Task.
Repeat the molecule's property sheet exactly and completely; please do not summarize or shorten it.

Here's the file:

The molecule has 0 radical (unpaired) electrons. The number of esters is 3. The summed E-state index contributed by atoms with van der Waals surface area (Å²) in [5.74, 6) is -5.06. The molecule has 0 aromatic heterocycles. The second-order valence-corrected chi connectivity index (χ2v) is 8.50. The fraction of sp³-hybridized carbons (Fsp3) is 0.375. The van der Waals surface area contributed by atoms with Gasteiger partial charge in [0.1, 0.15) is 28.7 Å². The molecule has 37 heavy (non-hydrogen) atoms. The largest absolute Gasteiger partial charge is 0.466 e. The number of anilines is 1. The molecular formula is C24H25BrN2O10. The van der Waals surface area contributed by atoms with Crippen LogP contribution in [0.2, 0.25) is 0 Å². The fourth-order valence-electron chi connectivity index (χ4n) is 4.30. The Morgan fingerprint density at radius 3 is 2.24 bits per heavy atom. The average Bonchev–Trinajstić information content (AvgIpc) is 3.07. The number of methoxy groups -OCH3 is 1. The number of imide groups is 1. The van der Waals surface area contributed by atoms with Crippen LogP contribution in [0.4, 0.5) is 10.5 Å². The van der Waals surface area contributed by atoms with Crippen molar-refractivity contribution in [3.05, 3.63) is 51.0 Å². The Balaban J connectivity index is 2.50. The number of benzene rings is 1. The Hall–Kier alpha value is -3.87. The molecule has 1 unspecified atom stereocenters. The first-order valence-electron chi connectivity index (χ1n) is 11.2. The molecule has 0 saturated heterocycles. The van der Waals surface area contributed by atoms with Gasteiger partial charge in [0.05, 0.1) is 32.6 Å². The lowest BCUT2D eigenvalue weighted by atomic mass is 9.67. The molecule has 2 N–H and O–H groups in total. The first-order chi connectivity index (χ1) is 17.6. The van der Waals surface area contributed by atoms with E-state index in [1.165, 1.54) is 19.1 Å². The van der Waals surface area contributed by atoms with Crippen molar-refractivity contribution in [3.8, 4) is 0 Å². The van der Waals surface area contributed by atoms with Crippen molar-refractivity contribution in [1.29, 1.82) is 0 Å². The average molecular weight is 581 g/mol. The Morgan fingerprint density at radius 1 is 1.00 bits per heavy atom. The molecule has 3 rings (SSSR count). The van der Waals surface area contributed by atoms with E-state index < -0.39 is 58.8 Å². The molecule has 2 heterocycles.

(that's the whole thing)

The molecule has 0 radical (unpaired) electrons. The number of esters is 3. The summed E-state index contributed by atoms with van der Waals surface area (Å²) in [5.74, 6) is -5.06. The molecule has 0 aromatic heterocycles. The second-order valence-corrected chi connectivity index (χ2v) is 8.50. The fraction of sp³-hybridized carbons (Fsp3) is 0.375. The van der Waals surface area contributed by atoms with Gasteiger partial charge in [0.1, 0.15) is 28.7 Å². The molecule has 37 heavy (non-hydrogen) atoms. The largest absolute Gasteiger partial charge is 0.466 e. The number of anilines is 1. The molecular formula is C24H25BrN2O10. The van der Waals surface area contributed by atoms with Crippen LogP contribution in [0.2, 0.25) is 0 Å². The fourth-order valence-electron chi connectivity index (χ4n) is 4.30. The Morgan fingerprint density at radius 3 is 2.24 bits per heavy atom. The average Bonchev–Trinajstić information content (AvgIpc) is 3.07. The number of methoxy groups -OCH3 is 1. The number of imide groups is 1. The van der Waals surface area contributed by atoms with Crippen LogP contribution in [0.4, 0.5) is 10.5 Å². The van der Waals surface area contributed by atoms with Crippen molar-refractivity contribution in [3.05, 3.63) is 51.0 Å². The Balaban J connectivity index is 2.50. The number of benzene rings is 1. The Hall–Kier alpha value is -3.87. The molecule has 1 unspecified atom stereocenters. The first-order valence-electron chi connectivity index (χ1n) is 11.2. The molecule has 0 saturated heterocycles. The van der Waals surface area contributed by atoms with Gasteiger partial charge in [0.05, 0.1) is 32.6 Å². The lowest BCUT2D eigenvalue weighted by atomic mass is 9.67. The molecule has 2 N–H and O–H groups in total. The first-order chi connectivity index (χ1) is 17.6. The van der Waals surface area contributed by atoms with E-state index in [1.165, 1.54) is 19.1 Å². The van der Waals surface area contributed by atoms with Crippen molar-refractivity contribution in [3.8, 4) is 0 Å². The van der Waals surface area contributed by atoms with Crippen molar-refractivity contribution in [1.29, 1.82) is 0 Å². The average molecular weight is 581 g/mol. The Morgan fingerprint density at radius 1 is 1.00 bits per heavy atom. The molecule has 3 rings (SSSR count). The van der Waals surface area contributed by atoms with E-state index < -0.39 is 58.8 Å². The molecule has 2 heterocycles.